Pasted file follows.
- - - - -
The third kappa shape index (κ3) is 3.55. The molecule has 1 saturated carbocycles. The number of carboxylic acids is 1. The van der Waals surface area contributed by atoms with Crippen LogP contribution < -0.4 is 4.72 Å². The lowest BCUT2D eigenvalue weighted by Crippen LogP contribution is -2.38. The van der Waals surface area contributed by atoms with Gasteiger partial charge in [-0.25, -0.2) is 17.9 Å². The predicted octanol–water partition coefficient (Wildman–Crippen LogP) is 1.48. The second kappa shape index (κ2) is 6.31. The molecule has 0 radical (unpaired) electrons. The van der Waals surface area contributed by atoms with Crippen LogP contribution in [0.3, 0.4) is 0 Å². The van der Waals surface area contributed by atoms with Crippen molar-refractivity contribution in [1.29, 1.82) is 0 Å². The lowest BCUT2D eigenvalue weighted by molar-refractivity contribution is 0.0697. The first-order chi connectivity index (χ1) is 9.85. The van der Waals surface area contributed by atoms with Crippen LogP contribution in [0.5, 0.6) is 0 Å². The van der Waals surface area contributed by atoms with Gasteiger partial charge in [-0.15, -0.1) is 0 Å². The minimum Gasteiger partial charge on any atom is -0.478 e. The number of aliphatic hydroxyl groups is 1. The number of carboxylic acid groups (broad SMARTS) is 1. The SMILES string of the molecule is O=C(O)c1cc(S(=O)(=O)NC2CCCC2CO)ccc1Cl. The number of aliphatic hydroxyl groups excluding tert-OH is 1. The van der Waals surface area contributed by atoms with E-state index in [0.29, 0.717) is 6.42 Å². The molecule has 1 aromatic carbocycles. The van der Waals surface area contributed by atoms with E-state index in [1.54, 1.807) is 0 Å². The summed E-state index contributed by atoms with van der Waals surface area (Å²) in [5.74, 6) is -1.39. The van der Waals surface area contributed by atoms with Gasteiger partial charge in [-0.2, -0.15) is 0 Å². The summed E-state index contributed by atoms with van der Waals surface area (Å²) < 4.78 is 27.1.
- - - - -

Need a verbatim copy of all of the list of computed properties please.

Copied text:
The third kappa shape index (κ3) is 3.55. The molecule has 1 saturated carbocycles. The number of carboxylic acids is 1. The van der Waals surface area contributed by atoms with Crippen LogP contribution < -0.4 is 4.72 Å². The lowest BCUT2D eigenvalue weighted by Crippen LogP contribution is -2.38. The van der Waals surface area contributed by atoms with Gasteiger partial charge in [-0.25, -0.2) is 17.9 Å². The predicted octanol–water partition coefficient (Wildman–Crippen LogP) is 1.48. The second kappa shape index (κ2) is 6.31. The molecule has 0 radical (unpaired) electrons. The van der Waals surface area contributed by atoms with Crippen LogP contribution in [0.3, 0.4) is 0 Å². The van der Waals surface area contributed by atoms with Crippen molar-refractivity contribution in [1.29, 1.82) is 0 Å². The lowest BCUT2D eigenvalue weighted by molar-refractivity contribution is 0.0697. The first-order chi connectivity index (χ1) is 9.85. The van der Waals surface area contributed by atoms with Crippen LogP contribution in [0.5, 0.6) is 0 Å². The van der Waals surface area contributed by atoms with Gasteiger partial charge in [-0.15, -0.1) is 0 Å². The minimum Gasteiger partial charge on any atom is -0.478 e. The number of aliphatic hydroxyl groups is 1. The number of carboxylic acid groups (broad SMARTS) is 1. The SMILES string of the molecule is O=C(O)c1cc(S(=O)(=O)NC2CCCC2CO)ccc1Cl. The number of aliphatic hydroxyl groups excluding tert-OH is 1. The van der Waals surface area contributed by atoms with E-state index in [0.29, 0.717) is 6.42 Å². The molecule has 1 aromatic carbocycles. The van der Waals surface area contributed by atoms with E-state index in [1.54, 1.807) is 0 Å². The summed E-state index contributed by atoms with van der Waals surface area (Å²) in [5.74, 6) is -1.39. The van der Waals surface area contributed by atoms with Gasteiger partial charge in [-0.2, -0.15) is 0 Å². The summed E-state index contributed by atoms with van der Waals surface area (Å²) < 4.78 is 27.1.